Clinton Accuser's Story Aired
Washington Post Staff Writer
Thursday, February 25, 1999; Page A15
Juanita Broaddrick told her story to a national television audience last night, saying she did not tell authorities 21 years ago of her contention that Bill Clinton sexually assaulted her because "I just don't think anyone would have believed me."
In a gripping account punctuated by sobs, the Arkansas woman told "Dateline NBC" that in her Little Rock hotel room, Clinton suddenly "turned me around and started kissing me, and that was a real shock. I first pushed him away. I just told him 'no.' . . . He tries to kiss me again. He starts biting on my lip. . . . And then he forced me down on the bed. I just was very frightened. I tried to get away from him. I told him 'no.' . . . He wouldn't listen to me."
But Broaddrick could not remember the date, even the month, of the alleged 1978 incident. And NBC's Lisa Myers reported that Broaddrick, a volunteer in Clinton's first gubernatorial campaign, attended a Clinton fund-raiser three weeks later. "I think I was still in denial," Broaddrick said. "I still felt very guilty at that time, that it was my fault. By letting him come to the room, I had given him the wrong idea."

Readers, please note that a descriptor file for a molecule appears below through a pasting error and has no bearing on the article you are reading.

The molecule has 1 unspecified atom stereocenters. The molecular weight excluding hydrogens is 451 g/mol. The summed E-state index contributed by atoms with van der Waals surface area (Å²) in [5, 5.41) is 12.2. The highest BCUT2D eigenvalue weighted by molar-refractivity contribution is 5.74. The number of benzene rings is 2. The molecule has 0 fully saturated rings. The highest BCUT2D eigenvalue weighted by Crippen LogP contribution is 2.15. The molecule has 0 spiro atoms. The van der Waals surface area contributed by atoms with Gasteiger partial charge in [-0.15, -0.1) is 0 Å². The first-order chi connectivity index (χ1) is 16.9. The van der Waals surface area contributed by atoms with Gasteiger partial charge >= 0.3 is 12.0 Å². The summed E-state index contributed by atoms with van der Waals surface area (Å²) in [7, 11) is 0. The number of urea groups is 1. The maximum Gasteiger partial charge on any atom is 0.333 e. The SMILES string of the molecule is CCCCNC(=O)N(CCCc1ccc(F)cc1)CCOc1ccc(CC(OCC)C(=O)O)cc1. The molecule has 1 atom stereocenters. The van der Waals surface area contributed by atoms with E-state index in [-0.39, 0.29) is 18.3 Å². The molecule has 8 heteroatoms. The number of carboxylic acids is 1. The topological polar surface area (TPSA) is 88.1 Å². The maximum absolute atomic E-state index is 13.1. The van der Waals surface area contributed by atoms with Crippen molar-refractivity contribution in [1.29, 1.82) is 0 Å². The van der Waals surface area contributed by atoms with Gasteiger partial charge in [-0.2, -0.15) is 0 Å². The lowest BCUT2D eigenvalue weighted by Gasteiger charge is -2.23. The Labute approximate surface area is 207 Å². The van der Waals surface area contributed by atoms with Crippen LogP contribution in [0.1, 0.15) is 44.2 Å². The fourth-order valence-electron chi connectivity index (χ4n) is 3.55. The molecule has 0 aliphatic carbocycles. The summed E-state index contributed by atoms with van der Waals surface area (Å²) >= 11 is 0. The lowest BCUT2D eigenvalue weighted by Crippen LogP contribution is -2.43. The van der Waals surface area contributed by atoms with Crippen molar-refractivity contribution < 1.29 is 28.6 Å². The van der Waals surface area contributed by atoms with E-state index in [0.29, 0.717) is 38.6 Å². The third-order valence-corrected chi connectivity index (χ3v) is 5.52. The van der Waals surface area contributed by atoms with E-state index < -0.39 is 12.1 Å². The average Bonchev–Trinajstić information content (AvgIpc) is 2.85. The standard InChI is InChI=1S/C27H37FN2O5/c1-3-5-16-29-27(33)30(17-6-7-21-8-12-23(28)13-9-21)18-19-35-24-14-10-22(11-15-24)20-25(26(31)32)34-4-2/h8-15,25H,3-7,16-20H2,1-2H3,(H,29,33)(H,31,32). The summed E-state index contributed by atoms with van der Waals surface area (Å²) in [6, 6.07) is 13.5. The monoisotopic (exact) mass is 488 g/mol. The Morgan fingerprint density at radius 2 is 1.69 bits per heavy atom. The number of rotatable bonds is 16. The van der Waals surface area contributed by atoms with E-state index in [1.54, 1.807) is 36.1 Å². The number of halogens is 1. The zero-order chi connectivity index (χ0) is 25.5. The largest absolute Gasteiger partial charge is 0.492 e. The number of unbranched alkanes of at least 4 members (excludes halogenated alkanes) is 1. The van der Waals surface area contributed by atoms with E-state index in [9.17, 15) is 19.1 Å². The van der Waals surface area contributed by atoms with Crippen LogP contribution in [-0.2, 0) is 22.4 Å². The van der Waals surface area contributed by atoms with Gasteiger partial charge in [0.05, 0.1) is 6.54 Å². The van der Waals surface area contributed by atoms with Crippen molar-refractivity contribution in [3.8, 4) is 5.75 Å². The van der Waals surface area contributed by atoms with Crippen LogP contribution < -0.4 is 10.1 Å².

Asked about Broaddrick's allegation at a news conference earlier in the day, President Clinton said: "Well, my counsel has made a statement about the . . . issue, and I have nothing to add to it." Attorney David E. Kendall's statement called the charge "absolutely false."
The nursing home operator, previously known as Jane Doe No. 5, told Myers that she felt "violated" but finally stopped resisting Clinton's sexual advances because "it was a real panicky situation." She said that "he was just a vicious, awful person."
Pressed by Myers as to whether she was raped, Broaddrick said she had been. "It was not consensual," she insisted. As for her feelings now toward the president, Broaddrick said: "My hatred for him is overwhelming."
NBC's decision to broadcast the Jan. 20 interview after a month of heated internal debate dramatically boosts the visibility of Clinton's latest accuser, since "Dateline" normally draws an audience of more than 10 million households. Broaddrick has already given her account of the alleged 1978 incident, when Clinton was Arkansas attorney general, to the Wall Street Journal editorial page, The Washington Post and, in an article published yesterday, the New York Times.